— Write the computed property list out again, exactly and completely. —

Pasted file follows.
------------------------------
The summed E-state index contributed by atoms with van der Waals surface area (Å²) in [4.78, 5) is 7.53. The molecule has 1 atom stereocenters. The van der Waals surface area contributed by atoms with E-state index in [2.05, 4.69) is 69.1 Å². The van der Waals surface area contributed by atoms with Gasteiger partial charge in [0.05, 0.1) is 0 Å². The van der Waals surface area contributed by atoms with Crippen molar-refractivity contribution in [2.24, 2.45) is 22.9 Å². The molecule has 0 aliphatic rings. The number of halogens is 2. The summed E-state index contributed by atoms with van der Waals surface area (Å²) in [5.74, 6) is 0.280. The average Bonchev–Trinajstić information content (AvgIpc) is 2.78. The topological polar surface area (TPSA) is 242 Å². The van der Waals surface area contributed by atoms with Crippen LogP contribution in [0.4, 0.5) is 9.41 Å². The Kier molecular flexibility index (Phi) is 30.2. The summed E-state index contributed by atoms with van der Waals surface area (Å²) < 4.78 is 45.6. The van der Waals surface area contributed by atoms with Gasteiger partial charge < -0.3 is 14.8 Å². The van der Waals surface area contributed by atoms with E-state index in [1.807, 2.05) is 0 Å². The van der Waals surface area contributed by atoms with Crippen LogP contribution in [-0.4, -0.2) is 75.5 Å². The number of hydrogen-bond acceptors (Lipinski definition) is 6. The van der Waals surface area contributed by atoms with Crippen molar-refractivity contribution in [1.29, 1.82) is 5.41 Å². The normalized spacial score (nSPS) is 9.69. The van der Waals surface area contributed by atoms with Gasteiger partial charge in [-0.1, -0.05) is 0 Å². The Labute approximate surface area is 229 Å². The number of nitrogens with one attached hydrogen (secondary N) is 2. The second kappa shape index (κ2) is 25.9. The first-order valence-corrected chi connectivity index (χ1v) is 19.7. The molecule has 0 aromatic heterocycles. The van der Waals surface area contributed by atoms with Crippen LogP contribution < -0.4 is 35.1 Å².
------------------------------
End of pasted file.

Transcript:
The summed E-state index contributed by atoms with van der Waals surface area (Å²) in [4.78, 5) is 7.53. The molecule has 1 atom stereocenters. The van der Waals surface area contributed by atoms with E-state index in [2.05, 4.69) is 69.1 Å². The van der Waals surface area contributed by atoms with Gasteiger partial charge in [0.05, 0.1) is 0 Å². The van der Waals surface area contributed by atoms with Crippen molar-refractivity contribution in [2.24, 2.45) is 22.9 Å². The molecule has 0 aliphatic rings. The number of halogens is 2. The summed E-state index contributed by atoms with van der Waals surface area (Å²) in [5.74, 6) is 0.280. The average Bonchev–Trinajstić information content (AvgIpc) is 2.78. The topological polar surface area (TPSA) is 242 Å². The van der Waals surface area contributed by atoms with Crippen LogP contribution in [0.4, 0.5) is 9.41 Å². The Kier molecular flexibility index (Phi) is 30.2. The summed E-state index contributed by atoms with van der Waals surface area (Å²) < 4.78 is 45.6. The van der Waals surface area contributed by atoms with Gasteiger partial charge < -0.3 is 14.8 Å². The van der Waals surface area contributed by atoms with E-state index in [1.807, 2.05) is 0 Å². The van der Waals surface area contributed by atoms with Crippen LogP contribution in [-0.4, -0.2) is 75.5 Å². The number of hydrogen-bond acceptors (Lipinski definition) is 6. The van der Waals surface area contributed by atoms with Crippen molar-refractivity contribution in [1.29, 1.82) is 5.41 Å². The normalized spacial score (nSPS) is 9.69. The van der Waals surface area contributed by atoms with Gasteiger partial charge in [-0.1, -0.05) is 0 Å². The Labute approximate surface area is 229 Å². The number of nitrogens with one attached hydrogen (secondary N) is 2. The second kappa shape index (κ2) is 25.9. The first-order valence-corrected chi connectivity index (χ1v) is 19.7. The molecule has 0 aromatic heterocycles. The van der Waals surface area contributed by atoms with Crippen LogP contribution < -0.4 is 35.1 Å².